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25 January 2011
In 2010 two Italian courts issued significant decisions on index-linked policies. Insurers should be aware of their conclusions and ensure that their practices are consistent with them.
On August 10 2010 the Court of Parma ruled on the right of attachment over index-linked policies.(1) Section 1923 of the Civil Code provides that in the case of life insurance, "execution cannot be levied on sums due by the insurer to the contracting party or the beneficiary, nor can such sums be subject to provisional remedies". In keeping with this principle, the Joint Section of the Court of Cassation has confirmed that in view of the social security function of life insurance contracts, sums due by an insurer cannot be attached or seized.
However, the Court of Parma considered that index-linked policies, rather than being true insurance policies, are financial products in all material respects. Unlike true insurance policies, they allow the sum invested to be redeemed at any time, with no guarantee being required from the insured. Therefore, the court considered that such policies are not mainly intended as instruments with a social security function, but are entered into primarily as speculative investments.
The court noted that index-linked insurance products have a profit-making component that is exclusively linked to financial factors. It held that
"such a profit may not arise if the financial benchmarks are negative (ie, an event that would result in a loss for the contracting party), in view of the fact that although the insurance policies guarantee reimbursement of the nominal capital… such capital is net of management costs. Therefore, it is lower than the amount initially paid and is further reduced by the effects of inflation, which is clearly incompatible with [the definition of a] life insurance instrument (ie, the type of private insurance which is the most similar to that offered by social security institutions). It is in light of this social security function that Section 1923 of the Civil Code sets out a provision to safeguard it."
On the basis of these principles, the court held that index-linked policies can be attached.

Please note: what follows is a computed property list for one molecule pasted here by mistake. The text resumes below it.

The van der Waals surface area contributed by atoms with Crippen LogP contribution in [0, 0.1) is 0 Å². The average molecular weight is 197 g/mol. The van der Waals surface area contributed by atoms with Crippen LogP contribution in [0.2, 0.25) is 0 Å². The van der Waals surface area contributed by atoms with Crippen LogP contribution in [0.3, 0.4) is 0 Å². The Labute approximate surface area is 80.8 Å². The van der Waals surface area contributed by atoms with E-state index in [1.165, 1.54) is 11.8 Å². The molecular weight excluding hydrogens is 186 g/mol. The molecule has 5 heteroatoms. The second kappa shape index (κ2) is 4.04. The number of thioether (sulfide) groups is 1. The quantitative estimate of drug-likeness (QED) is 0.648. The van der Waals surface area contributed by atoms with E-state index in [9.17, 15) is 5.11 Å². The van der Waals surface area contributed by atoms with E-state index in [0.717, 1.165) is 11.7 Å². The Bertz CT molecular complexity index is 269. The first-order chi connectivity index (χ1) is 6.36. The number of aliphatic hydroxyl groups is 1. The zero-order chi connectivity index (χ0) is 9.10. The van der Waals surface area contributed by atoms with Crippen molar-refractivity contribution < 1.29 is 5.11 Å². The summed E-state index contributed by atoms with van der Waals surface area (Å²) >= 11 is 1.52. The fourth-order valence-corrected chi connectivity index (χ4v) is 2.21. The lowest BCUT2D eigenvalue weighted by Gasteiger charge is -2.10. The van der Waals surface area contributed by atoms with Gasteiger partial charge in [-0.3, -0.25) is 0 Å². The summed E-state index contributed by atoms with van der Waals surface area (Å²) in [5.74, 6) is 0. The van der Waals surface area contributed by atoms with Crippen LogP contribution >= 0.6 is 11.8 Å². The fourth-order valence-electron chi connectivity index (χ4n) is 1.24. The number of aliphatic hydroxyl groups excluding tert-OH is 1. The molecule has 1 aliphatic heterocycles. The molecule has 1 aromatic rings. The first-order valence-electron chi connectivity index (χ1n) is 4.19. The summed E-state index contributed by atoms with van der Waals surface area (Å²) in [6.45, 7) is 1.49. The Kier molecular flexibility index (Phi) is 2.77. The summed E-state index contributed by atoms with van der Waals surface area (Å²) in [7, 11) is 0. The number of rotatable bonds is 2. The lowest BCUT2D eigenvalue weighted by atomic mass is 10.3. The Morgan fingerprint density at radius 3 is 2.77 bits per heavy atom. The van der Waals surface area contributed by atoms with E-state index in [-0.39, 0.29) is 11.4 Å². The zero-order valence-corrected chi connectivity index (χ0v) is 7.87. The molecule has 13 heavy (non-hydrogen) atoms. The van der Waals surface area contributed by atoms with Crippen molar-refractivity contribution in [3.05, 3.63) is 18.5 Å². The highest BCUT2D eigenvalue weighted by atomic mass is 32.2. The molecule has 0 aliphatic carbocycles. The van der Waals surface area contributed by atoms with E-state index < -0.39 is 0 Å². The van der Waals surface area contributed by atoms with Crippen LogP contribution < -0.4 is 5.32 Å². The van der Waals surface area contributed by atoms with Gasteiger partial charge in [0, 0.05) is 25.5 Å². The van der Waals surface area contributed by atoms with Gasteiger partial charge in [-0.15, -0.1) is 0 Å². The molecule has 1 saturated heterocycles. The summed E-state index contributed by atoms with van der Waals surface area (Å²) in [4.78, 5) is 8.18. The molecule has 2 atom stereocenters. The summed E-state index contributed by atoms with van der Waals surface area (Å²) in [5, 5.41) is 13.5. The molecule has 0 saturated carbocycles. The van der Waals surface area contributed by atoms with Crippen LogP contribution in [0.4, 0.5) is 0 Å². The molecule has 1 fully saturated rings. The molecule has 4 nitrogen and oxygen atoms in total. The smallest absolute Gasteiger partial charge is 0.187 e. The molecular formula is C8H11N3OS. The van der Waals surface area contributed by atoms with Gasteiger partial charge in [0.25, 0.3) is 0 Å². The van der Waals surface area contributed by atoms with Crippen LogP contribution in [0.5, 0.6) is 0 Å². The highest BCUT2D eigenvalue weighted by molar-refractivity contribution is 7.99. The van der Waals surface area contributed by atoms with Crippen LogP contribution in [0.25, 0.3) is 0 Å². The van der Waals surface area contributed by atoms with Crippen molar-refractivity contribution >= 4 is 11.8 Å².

On July 23 2010 the Court of Milan confirmed that:
"applications for cancelling and terminating index-linked policies that are issued by insurance companies through banks must be submitted to the issuing company. Recourse to the bank may be had only for applications to assess the bank's extra-contractual and pre-contractual liability arising from a breach of its duties of disclosure and good faith in its relationship with the client."
In the case of index-linked policies, the principle of good faith(2) and the applicable legislation(3) require that pre-contractual information on the greater complexity of the product and the associated risks be provided in a manner which gives clients sufficient time to form an accurate idea of the main elements of the proposed action, thereby enabling them to seek additional information and make informed choices.
In this case the court held that the declaration signed by the client on execution of the contract - which stated that the client had been "provided with the terms and conditions governing the insurance relationship, which he or she acknowledges and accepts in full" - did not meet the requirements, and that the bank had not shown that it had adequately informed the client of the particular features of the proposed policy and its relevant conditions.
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